After winning Super Bowl XLVI, the Giants were treated to a ticker-tape parade in Manhattan, presented the keys to the city and then honored in a ceremony at MetLife Stadium on Feb. 8, 2012. Nearly 1 million fans attended, some throwing footballs to the players, who signed them and threw them back.
St. Louis, 2011
The Cardinals’ seven-game World Series victory over the Rangers in 2011 inspired a celebration in St. Louis, as several hundred thousand lined the streets to watch Cardinals players march behind the Clydesdales. The party ended with a rally inside a packed Busch Stadium, where Series MVP David Freese was given a key to the city.
Over 200,000 braved sweltering Texas heat to celebrate the Mavericks’ upset victory over the Heat in the 2011 NBA Finals. The parade, which was paid for by Mavs owner Mark Cuban and cost at least $500,000, weaved through downtown into American Airlines Center, where a packed house celebrated the team alongside live music.
Green Bay, 2011
There was no parade after the Packers won their fourth Super Bowl during the 2010 season, but instead fans braved the bitter cold to join the team for the “Return to Titletown” ceremony inside Lambeau Field on Feb. 9, 2011. The 56,000 tickets for the event sold out within hours the day before. Fans tailgated in the stadium parking lot as they waited for tickets to become available, dealing with a wind chill of 14 below.
New Orleans, 2010
Think this city is a crazy place to be during Mardi Gras? It likely had nothing on the Saints’ Super Bowl parade on Feb. 9, 2010. An estimated 800,000 fans gathered for the celebration, which saw more than a dozen marching bands join the team on its route. Keep in mind that in 2010, New Orleans’ population was just over 300,000 and the greater New Orleans area was around 1.1 million.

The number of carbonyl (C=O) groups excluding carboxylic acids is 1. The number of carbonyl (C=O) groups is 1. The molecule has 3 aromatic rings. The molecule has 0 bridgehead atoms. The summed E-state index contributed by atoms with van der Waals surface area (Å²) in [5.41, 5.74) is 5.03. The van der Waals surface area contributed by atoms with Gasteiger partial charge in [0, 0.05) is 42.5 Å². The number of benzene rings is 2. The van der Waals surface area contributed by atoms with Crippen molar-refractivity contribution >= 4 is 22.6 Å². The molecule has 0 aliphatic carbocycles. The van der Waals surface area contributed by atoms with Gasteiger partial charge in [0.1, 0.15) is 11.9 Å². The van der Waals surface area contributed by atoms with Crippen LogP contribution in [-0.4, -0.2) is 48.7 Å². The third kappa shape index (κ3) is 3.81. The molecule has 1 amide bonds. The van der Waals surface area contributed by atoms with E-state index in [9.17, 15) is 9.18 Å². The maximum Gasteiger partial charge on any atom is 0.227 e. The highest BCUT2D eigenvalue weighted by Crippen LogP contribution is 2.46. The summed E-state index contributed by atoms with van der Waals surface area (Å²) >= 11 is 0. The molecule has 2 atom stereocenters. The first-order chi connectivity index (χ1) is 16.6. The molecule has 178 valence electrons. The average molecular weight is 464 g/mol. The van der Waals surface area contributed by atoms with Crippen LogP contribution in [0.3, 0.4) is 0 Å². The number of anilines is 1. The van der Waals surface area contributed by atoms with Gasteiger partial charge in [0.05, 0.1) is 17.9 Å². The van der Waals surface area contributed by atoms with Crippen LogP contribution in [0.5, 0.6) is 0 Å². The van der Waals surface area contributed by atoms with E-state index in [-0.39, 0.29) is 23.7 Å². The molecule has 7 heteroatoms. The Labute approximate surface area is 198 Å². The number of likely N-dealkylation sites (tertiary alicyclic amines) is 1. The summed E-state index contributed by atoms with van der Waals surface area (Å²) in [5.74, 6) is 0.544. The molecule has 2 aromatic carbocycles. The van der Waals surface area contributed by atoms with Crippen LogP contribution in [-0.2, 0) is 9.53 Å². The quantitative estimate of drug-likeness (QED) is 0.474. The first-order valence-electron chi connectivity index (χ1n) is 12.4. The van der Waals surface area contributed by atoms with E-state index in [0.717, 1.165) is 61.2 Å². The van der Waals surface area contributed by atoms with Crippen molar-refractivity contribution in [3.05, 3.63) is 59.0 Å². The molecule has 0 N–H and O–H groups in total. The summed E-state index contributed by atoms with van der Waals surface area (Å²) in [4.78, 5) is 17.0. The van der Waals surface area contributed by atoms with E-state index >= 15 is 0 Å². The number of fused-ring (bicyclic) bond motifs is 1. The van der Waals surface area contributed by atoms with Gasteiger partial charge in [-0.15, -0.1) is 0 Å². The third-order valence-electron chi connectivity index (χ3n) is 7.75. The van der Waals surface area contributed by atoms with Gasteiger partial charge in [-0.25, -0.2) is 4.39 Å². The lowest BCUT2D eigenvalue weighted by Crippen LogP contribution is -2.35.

“Hockeytown” celebrated its fourth Stanley Cup title in 11 seasons with a epic parade after the Red Wings defeated the Penguins in the 2008 Cup finals. About 1.4 million lined the parade route, which went down Woodward Avenue into downtown Detroit to Hart Plaza, where the team held a celebration rally.
It wasn’t exactly a traffic-altering parade, but Ducks fans got to celebrate the team’s Stanley Cup championship with a rally at the Honda Center on June 10, 2007. More than 15,000 people attended and were offered free hot dogs, soda and chips during the two-hour event.
The Colts’ Super Bowl parade in February 2007 was so special that schools and businesses shut down for the day to honor the team’s victory over the Bears in Super Bowl XLI, the city’s first major team championship. Thousands lined the streets in 6-degree temperatures to watch the Colts’ bus caravan go through downtown into the RCA Dome, where a spirited (and much warmer) pep rally was held.
Ninety-degree temperatures didn’t stop 35,000-plus people from celebrating the Hurricanes’ Stanley Cup title over the Oilers in June 2006, as the team did a victory lap around the RBC Center. Beer and smoothies were sold during the festivities, which also featured giveaways of championship glass mugs and cars. The players were given a red-carpet parade onto the stage and North Carolina’s governor declared the day “Carolina Hurricanes Day.”